With the outbreak of World War II, Burnet's focus moved to influenza. Although his efforts to develop a live vaccine proved unsuccessful, he developed assays for the isolation, culture and detection of influenza virus, including haemagglutination assays. Modern methods for producing influenza vaccines are still based on his work improving virus-growing processes in hen's eggs. He also researched influenza virus genetics, examining the genetic control of virulence and demonstrating, several years before influenza virus was shown to have a segmented genome, that the virus recombined at high frequency.

Selected intervention

Child receiving the oral polio vaccine

Two polio vaccines are used against the paralytic disease polio. Each vaccine has benefits and disadvantages. The first, developed by Jonas Salk, consists of inactivated poliovirus. Based on three wild virulent strains, inactivated using formalin, it is administered by injection. It confers IgG-mediated immunity, which prevents poliovirus from entering the bloodstream and protects the motor neurons, eliminating the risk of bulbar polio and post-polio syndrome. The second, developed by Albert Sabin, consists of three live virus strains, attenuated by growth in cell culture. They contain multiple mutations, stopping them from replicating in the nervous system. The Sabin vaccine provides longer-lasting immunity than the Salk vaccine, and can be administered orally, making it more suitable for mass vaccination campaigns. In around 1 in 750,000 people, the live vaccine reverts to a virulent form and causes paralysis. Vaccination has reduced the number of polio cases from around 350,000 in 1988 to just 223 in 2012, and eradicated the disease from most countries.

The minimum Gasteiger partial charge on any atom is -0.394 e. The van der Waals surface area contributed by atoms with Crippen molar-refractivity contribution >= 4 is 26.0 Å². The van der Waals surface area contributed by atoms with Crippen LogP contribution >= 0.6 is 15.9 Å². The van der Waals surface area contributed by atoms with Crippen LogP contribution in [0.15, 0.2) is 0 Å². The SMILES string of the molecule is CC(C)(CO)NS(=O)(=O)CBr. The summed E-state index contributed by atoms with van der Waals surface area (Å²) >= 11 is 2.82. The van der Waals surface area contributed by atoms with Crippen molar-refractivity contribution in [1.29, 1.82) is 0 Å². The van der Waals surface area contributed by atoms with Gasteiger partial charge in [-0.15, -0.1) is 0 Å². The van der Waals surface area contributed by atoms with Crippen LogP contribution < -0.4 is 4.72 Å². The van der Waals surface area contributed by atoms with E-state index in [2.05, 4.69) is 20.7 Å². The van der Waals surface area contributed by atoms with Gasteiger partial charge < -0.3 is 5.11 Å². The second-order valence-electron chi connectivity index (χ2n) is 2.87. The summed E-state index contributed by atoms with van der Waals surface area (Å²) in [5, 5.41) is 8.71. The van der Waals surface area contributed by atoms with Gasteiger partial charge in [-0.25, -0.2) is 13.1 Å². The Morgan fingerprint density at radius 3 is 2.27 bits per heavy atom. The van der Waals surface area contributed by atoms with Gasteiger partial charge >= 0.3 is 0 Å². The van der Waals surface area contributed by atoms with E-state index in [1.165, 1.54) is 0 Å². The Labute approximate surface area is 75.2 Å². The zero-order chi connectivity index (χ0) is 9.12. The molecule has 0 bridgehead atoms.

In this month

Dmitri Ivanovsky

February 1939: First virology journal, Archiv für die gesamte Virusforschung, appeared

8 February 1951: Establishment of the HeLa cell line from a cervical carcinoma biopsy, the first immortal human cell line

12 February 1892: Dmitri Ivanovsky (pictured) demonstrated transmission of tobacco mosaic disease by extracts filtered through Chamberland filters; sometimes considered the beginning of virology

19 February 1966: Prion disease kuru shown to be transmissible

27 February 2005: H1N1 influenza strain resistant to oseltamivir reported in a human patient

24 February 1977: Phi X 174 sequenced by Fred Sanger and coworkers, the first virus and the first DNA genome to be sequenced

28 February 1998: Publication of Andrew Wakefield's Lancet paper, subsequently discredited, linking the MMR vaccine with autism, which started the MMR vaccine controversy